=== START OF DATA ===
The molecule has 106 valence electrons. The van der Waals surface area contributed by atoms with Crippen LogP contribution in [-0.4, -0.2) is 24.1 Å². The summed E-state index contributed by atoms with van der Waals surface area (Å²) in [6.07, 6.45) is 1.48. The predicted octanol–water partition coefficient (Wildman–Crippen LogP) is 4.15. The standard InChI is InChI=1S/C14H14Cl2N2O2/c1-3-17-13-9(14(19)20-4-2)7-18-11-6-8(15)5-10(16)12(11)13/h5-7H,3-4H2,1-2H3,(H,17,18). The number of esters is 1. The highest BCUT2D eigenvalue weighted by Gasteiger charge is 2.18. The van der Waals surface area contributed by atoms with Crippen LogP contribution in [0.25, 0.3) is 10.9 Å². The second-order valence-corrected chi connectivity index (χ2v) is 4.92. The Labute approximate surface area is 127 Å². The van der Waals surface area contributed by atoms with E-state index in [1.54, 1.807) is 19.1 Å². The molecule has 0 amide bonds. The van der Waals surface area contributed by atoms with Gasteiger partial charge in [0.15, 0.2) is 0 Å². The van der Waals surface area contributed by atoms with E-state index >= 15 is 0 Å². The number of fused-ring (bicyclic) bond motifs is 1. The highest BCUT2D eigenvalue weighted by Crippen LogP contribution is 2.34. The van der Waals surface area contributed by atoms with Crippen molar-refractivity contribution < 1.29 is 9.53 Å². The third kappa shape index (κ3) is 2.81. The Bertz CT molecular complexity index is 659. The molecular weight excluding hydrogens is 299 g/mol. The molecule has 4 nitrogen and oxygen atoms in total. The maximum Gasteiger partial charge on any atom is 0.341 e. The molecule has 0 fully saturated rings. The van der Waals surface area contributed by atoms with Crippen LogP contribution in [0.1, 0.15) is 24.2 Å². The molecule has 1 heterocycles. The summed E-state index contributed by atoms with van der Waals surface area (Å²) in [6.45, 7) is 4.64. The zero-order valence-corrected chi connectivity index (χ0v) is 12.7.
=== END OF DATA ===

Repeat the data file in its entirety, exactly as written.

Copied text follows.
The molecule has 106 valence electrons. The van der Waals surface area contributed by atoms with Crippen LogP contribution in [-0.4, -0.2) is 24.1 Å². The summed E-state index contributed by atoms with van der Waals surface area (Å²) in [6.07, 6.45) is 1.48. The predicted octanol–water partition coefficient (Wildman–Crippen LogP) is 4.15. The standard InChI is InChI=1S/C14H14Cl2N2O2/c1-3-17-13-9(14(19)20-4-2)7-18-11-6-8(15)5-10(16)12(11)13/h5-7H,3-4H2,1-2H3,(H,17,18). The number of esters is 1. The highest BCUT2D eigenvalue weighted by Gasteiger charge is 2.18. The van der Waals surface area contributed by atoms with Crippen LogP contribution in [0.25, 0.3) is 10.9 Å². The second-order valence-corrected chi connectivity index (χ2v) is 4.92. The Labute approximate surface area is 127 Å². The van der Waals surface area contributed by atoms with E-state index in [1.54, 1.807) is 19.1 Å². The molecule has 0 amide bonds. The van der Waals surface area contributed by atoms with Gasteiger partial charge in [0.15, 0.2) is 0 Å². The van der Waals surface area contributed by atoms with E-state index >= 15 is 0 Å². The number of fused-ring (bicyclic) bond motifs is 1. The highest BCUT2D eigenvalue weighted by Crippen LogP contribution is 2.34. The van der Waals surface area contributed by atoms with Crippen molar-refractivity contribution < 1.29 is 9.53 Å². The third kappa shape index (κ3) is 2.81. The Bertz CT molecular complexity index is 659. The molecular weight excluding hydrogens is 299 g/mol. The molecule has 4 nitrogen and oxygen atoms in total. The maximum Gasteiger partial charge on any atom is 0.341 e. The molecule has 0 fully saturated rings. The van der Waals surface area contributed by atoms with Crippen LogP contribution in [0.1, 0.15) is 24.2 Å². The molecule has 1 heterocycles. The summed E-state index contributed by atoms with van der Waals surface area (Å²) in [6.45, 7) is 4.64. The zero-order valence-corrected chi connectivity index (χ0v) is 12.7.